This post isn’t intended to be a review or thorough critique of any type, but rather a response to the series as a whole. Firstly, I thoroughly enjoyed it, and am somewhat surprised to be saying so. Rowling’s attention to detail in the world and characters she has created have paid great dividends. Secondly, I am confirmed in my negative opinion of the anti-Potter hoopla. (Get over it.) Thirdly, I think some of the grandiose sentiment for its allegorical interpretation that came out when the final book was published was a little over the top. Having said that though, the allegory is clearly present and of exceptional calibre. Would I let my 11-year-old daughter read the books? Yes, I think I would. Or will. Is it okay for your kids? I couldn’t say. My wife is reading them now, and as she got into the final three books of the series, she found them getting darker than she’s generally comfortable with. It will depend on the child, and you may need to read them yourself in order to make the determination. The movies, on the other hand, given their pace and special effects, are much more overwhelming than the books, so that any given book will probably be suitable for a child younger than that for which the corresponding movie is suitable.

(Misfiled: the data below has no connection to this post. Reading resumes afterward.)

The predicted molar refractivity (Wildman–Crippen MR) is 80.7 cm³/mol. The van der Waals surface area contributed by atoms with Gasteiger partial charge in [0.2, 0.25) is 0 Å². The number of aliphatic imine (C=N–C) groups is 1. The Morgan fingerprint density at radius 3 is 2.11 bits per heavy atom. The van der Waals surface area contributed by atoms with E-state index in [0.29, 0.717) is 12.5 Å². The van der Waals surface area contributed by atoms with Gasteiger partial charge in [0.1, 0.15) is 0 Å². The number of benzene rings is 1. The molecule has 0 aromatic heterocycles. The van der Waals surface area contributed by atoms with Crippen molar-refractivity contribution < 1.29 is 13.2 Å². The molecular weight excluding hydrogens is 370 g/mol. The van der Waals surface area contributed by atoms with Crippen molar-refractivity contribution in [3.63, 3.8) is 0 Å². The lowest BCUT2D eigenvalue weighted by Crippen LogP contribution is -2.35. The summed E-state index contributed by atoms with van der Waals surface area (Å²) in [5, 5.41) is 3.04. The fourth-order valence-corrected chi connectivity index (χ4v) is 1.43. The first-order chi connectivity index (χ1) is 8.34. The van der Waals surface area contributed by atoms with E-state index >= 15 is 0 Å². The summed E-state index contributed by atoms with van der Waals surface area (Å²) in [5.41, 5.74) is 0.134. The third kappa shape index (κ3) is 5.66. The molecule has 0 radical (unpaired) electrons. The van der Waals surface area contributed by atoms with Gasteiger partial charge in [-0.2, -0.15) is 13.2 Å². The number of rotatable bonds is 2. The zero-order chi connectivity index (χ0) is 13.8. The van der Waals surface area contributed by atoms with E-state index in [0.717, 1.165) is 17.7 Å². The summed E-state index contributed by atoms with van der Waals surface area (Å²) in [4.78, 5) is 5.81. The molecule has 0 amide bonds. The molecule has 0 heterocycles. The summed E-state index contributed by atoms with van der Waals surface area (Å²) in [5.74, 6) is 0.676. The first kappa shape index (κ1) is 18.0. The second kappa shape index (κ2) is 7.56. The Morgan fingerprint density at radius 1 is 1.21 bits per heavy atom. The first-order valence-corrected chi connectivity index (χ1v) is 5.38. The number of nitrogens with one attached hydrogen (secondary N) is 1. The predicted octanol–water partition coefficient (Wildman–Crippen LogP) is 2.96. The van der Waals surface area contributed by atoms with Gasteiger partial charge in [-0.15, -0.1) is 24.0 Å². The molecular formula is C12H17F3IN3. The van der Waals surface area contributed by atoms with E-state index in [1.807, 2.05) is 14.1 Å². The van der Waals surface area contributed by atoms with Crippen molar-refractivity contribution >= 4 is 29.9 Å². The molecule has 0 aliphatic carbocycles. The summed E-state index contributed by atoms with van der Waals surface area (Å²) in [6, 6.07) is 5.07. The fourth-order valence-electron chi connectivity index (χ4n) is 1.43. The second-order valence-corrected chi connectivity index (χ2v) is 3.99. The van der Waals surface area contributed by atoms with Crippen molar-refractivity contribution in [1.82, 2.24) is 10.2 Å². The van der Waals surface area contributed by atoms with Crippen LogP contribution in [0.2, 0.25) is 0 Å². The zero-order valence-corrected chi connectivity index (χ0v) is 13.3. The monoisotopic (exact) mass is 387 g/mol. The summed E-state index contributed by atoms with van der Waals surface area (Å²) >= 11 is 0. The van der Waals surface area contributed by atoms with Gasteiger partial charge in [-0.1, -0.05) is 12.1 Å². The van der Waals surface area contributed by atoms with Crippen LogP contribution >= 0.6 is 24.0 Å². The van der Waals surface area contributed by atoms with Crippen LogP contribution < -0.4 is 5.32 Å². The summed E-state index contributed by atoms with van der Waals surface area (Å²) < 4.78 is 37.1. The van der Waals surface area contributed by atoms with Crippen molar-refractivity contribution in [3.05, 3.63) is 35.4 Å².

Pirate Monkey's Harry Potter Personality Quiz On the subject of the movies, I’ve been watching them as I’ve finished each book (only up until the 6th movie, of course). The movies clearly need to take shortcuts that the books don’t, and leave out material that the reader will no doubt feel was important, but concessions must always be made for movies (no pun intended), even if they do clock in at 2½ hours long. Suffice to say that as with many epics, if you’ve seen the movie, you still haven’t gotten the author’s entire story. I was therefore very pleased to hear that the seventh book is actually being made into not one, but two movies. The book does have a fairly logical place to divide it, and this will allow the portrayal of this final segment of the story in a much better way, as there is a lot of detail that has to come together in order to resolve the series-long conflict with Voldemort. Unfortunately, I evidently am Lord Voldemort.